- bird stone
Abstract stone carving by the prehistoric cultures of North America.They resemble birds and are about 6 in. (15 cm) long. Many were carved from black, brown, or dark green slate and polished with sand or other abrasive materials. All feature a pair of conical holes running diagonally through the base. They may have been used as weights or handles on a short rod (known as an atlatl) used to hurl spears or arrows.
* * *▪ American Indian artalso called atlatl weightabstract stone carving, one of the most striking artifacts left by the prehistoric North American Indians who inhabited the area east of the Mississippi River in the United States and parts of eastern Canada. The stones resemble birds and rarely exceed 6 inches (15 cm) in length.The great majority of these stones were carved from black, brown, or dark green slate, with a few examples carved from porphyry. The stone was evidently chipped away to a rough approximation of the finished form and then smoothed to a high polish with sand and other abrasives. A distinctive feature of all bird stones is a pair of conical holes running diagonally through the base.There have been many theories about the function of bird stones, but none seems to have gained wide acceptance. Bird stones were probably not invested with ritual or ceremonial significance, for they are typically found not in burial mounds but dispersed in fields. The most credible theory is that the stone was used as a weight on a dart- or spear-thrower, or atlatl, a short hooked rod. The atlatl lent the user more speed and power than would be possible if the projectiles were thrown by hand alone. Most bird stones have been found in New York, Ohio, Indiana, Illinois, Michigan, Wisconsin, and Ontario, but others have been discovered in places as far from the Northeast as Georgia, Mississippi, and South Dakota.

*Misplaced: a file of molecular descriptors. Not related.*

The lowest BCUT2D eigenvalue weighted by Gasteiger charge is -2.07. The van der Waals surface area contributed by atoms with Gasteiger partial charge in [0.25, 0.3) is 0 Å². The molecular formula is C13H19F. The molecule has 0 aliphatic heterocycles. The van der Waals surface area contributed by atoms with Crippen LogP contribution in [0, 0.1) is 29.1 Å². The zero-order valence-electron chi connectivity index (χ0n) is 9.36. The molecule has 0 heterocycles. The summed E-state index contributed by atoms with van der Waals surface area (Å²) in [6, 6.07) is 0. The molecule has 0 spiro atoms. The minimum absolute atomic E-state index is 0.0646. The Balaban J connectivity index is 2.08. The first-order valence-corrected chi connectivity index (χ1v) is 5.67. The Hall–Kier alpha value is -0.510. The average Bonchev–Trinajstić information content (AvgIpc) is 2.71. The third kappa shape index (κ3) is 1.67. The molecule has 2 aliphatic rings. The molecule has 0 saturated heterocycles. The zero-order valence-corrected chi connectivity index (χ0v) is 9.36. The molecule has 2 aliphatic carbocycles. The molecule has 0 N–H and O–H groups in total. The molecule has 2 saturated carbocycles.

* * *
Look at other dictionaries:
Bird stone — Bird stones are prehistoric, abstract stone carvings made by Native Americans. The artifacts were a common inclusion in graves and thought to have ceremonial importance. They are noted for their distinctive simplicity and beauty.The exact purpose … Wikipedia
bird — birdless, adj. /berrd/, n. 1. any warm blooded vertebrate of the class Aves, having a body covered with feathers, forelimbs modified into wings, scaly legs, a beak, and no teeth, and bearing young in a hard shelled egg. 2. a fowl or game bird. 3 … Universalium
Bird — /berrd/, n. Larry, born 1956, U.S. basketball player. * * * I Any of the warm blooded, beaked vertebrates of the class Aves, including more than 9,600 living species. A covering of feathers distinguishes birds from all other animals. Birds have a … Universalium
stone — stonable, stoneable, adj. stoneless, adj. stonelessness, n. stonelike, adj. stoner, n. /stohn/, n., pl. stones for 1 5, 7 19, stone for 6, adj., adv., v., stoned, stoning. n … Universalium
bird — ant·bird; bird; bird·er; bird·less; bird·like; bird·ling; bird·man; bird·stone; black·bird·er; din·gle·bird; hose·bird; ko·bird; stitch·bird; bird·ie; poe·bird; … English syllables
stone — al·um·stone; arrow·stone; back·stone; bake·stone; bark·stone; bird·stone; bit·stone; blood·stone; boat·stone; brum·stone; cam·stone; car·stone; cling·stone; cope·stone; coth·er·stone; cup·stone; float·stone; glad·stone; goat·stone;… … English syllables
Stone — /stohn/, n. 1. Edward Durell /doo rel , dyoo /, 1902 78, U.S. architect. 2. Harlan Fiske /hahr leuhn/, 1872 1946, U.S. jurist: Chief Justice of the U.S. 1941 46. 3. Irving, born 1903, U.S. author. 4. I(sidor) F(einstein) /fuyn stuyn/, born 1907,… … Universalium
Stone-curlew — Stone curlews Bush Stone curlew, Burhinus grallarius Scientific classification Kingdom … Wikipedia
Bird and Diz — Studioalbum von Charlie Parker Veröffentlichung 1950 Label Verve Format … Deutsch Wikipedia
Stone Zoo — is a medium small sized zoo (around 26 acres) in Stoneham, Massachusetts, United States, by the Spot Pond reservoir. It is operated by Zoo New England, which also operates the Franklin Park Zoo in Boston. (That the Stone Zoo is located in… … Wikipedia